Falls from heights

As of 6 April, The Work at Height Regulations 2005 have come in and there is now a duty to prevent falls from heights under two metres. Recreational climbing is, of course, excluded.

Practice and Procedure

Land Registry searches

We sometime get cases where we are trying to trace the owner of a property for the purposes of a public liability claim. Please note that there is a website where, for £2.00, it will detail the owner of the property, when it was purchased, how much for, and whether there is any mortgage. The website is http://www.landregisteronline.gov.uk/

The mysterious world of limitation

Three limitation cases this month, all of them successful.

Date of knowledge in Martin -v- Kaisary and Royal Free Hospital NHS Trust

On 5 April 2005 Mr Justice Hodge found that a claim against an NHS Trust was not statute-barred. The claimant had sought to join the NHS Trust as a Second defendant to the action against a surgeon. The surgeon had carried out an operation in October 2000 following which the claimant became seriously ill. Within the three year limitation period he issued proceedings against the surgeon alone. After the expiry of the three year period he sought to join the Trust as a defendant after seeing the defence, which denied that the surgeon was responsible for the nursing at the hospital. The claimant argued that his date of knowledge was within three years of the application to join the Trust, since he initially believed that his post-operative bleeding had been caused by a reaction to a drug, and it was not until 2003 that he received expert evidence that his cardiac arrest was due to haemorrhaging from the operation site, and not until August 2001 that his neurologist explained to him that he had suffered some brain damage.

The Judge held that, while the claimant’s solicitors had been mistaken in not including the Trust as a defendant because they had wrongly assumed that the surgeon was responsible for the nursing staff, the claimant’s claim against the Trust could proceed because his date of knowledge was such that time did not begin to run until August 2001.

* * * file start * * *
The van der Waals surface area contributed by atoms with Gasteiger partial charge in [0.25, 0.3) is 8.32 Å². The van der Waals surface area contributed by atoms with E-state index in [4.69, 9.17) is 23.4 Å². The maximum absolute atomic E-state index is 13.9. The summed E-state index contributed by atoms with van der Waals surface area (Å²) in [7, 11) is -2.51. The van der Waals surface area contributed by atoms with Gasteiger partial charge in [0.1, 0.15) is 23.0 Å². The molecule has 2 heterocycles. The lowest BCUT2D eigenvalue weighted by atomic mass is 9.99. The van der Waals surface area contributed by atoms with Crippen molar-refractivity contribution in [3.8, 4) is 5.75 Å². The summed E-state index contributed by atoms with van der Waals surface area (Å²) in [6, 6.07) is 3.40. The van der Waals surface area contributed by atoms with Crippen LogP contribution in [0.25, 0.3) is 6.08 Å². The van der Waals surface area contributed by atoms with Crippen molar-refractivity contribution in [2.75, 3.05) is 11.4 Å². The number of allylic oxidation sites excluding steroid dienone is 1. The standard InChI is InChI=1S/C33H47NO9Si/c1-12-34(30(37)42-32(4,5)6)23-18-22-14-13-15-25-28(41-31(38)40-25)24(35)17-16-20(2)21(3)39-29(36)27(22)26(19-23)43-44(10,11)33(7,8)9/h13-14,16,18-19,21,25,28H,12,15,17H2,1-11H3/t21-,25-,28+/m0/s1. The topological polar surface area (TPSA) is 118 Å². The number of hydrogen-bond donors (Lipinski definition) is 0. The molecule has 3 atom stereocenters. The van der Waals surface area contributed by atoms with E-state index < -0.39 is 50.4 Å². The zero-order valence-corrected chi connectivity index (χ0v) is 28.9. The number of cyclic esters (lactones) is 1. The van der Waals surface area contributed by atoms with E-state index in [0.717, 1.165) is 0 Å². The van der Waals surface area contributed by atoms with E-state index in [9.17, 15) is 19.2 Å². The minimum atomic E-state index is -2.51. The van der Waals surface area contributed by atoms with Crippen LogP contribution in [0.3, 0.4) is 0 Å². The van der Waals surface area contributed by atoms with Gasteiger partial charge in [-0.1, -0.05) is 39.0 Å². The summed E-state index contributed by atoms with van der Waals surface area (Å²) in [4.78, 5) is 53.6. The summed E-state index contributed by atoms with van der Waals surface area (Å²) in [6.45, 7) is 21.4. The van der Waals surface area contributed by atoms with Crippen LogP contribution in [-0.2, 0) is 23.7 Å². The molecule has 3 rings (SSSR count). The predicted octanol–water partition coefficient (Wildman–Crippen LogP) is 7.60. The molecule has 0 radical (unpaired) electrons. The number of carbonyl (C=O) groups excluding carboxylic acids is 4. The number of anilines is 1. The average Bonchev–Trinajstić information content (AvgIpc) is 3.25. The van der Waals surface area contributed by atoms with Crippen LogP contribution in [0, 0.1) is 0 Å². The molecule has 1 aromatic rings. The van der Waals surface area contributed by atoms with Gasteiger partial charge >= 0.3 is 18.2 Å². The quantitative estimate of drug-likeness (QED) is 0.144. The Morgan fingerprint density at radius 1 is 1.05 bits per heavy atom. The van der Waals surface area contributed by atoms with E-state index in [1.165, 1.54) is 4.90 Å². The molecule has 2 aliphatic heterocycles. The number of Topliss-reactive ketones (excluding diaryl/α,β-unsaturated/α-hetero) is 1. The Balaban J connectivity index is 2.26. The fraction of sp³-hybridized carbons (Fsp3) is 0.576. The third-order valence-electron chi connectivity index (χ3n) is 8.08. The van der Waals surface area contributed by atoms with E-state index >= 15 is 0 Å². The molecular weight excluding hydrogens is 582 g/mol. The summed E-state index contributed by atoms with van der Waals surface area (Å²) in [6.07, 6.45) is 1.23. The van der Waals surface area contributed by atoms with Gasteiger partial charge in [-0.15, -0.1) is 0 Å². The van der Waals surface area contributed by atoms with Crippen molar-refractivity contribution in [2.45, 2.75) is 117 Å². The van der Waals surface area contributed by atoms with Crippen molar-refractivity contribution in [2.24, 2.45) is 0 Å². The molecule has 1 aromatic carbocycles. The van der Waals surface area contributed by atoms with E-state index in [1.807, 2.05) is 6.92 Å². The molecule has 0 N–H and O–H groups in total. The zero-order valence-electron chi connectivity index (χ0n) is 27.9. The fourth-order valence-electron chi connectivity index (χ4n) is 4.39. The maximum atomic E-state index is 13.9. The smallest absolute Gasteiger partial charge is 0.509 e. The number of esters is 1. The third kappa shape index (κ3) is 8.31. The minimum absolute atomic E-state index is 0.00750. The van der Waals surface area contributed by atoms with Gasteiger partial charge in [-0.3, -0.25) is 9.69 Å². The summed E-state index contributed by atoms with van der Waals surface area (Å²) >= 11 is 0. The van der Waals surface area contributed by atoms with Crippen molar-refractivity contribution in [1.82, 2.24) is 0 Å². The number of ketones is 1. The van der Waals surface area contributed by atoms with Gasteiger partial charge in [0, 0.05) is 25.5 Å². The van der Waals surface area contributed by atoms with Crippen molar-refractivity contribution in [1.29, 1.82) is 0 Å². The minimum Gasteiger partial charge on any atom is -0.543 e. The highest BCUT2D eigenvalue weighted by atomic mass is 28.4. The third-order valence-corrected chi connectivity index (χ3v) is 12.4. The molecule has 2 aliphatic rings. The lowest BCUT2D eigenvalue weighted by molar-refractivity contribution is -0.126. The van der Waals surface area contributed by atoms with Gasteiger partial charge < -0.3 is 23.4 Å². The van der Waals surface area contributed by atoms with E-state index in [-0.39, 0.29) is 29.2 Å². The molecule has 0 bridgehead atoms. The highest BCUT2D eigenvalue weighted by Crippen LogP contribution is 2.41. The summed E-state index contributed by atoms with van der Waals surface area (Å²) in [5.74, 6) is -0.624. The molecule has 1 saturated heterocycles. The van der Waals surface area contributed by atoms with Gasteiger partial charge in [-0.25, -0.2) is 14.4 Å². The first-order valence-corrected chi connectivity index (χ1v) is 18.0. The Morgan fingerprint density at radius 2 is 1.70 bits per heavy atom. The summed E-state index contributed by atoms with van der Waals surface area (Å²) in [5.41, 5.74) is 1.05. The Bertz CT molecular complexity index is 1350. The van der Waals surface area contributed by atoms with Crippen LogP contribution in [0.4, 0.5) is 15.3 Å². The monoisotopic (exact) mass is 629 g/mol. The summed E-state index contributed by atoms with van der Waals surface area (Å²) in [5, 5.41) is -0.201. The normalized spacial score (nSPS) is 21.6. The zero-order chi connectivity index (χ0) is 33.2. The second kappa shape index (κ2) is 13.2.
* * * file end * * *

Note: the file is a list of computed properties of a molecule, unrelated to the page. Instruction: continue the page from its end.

In the second, VWF, case, the Court of Appeal in Burgin -v- Sheffield City Council held on 14 April 2005 that the Judge had not been wrong in exercising his discretion by allowing a time-barred claim against a local authority employer to proceed. The court said there was no prejudice caused by the delay, either by virtue of the fact that a potential witness had died or that the determination of issues of apportionment as between the local authority and the subsequent employer were affected. The court held that the evidential burden of proof, that the evidence was less cogent by reason of delay, was on the defendant. There was no question of any change in working practices, and there was no reason to believe that the local authority could not itself adduce evidence as to that or provide witness statements about it. The case was allowed to proceed.

"Significant” injury

The third case was a deafness case involving two defendants, and turned the question of when the claimant knew that his hearing loss was “significant”. Unusually, the Judge accepted that the claimant did not appreciate this until his medical examination, which we arranged, and that time did not begin to run until that date. Before then the client’s wife had complained that he had the TV up too loud or did not hear what she was saying. The Judge found that a wife complaining of her husband not listening to her is not an indication of a significant hearing loss and it was not reasonable to expect the client to seek advice from his GP or seek a referral to an ENT consultant just because his wife was complaining.

The client’s response to his complaining wife was reasonable, that he thought that his condition was down to “one of those things, a fact of life and to just get on with it”. The claimant had made other claims for damages for two accidents at work and for VWF, which showed he did act and seek legal advice as soon as he understood that there was a significant injury with those claims, which reinforced his evidence that he did not think that he had a significant problem with his hearing until after the medical examination.

Smallwood -v- Briggs of Burton Plc 19 April 2005 Chesterfield County Court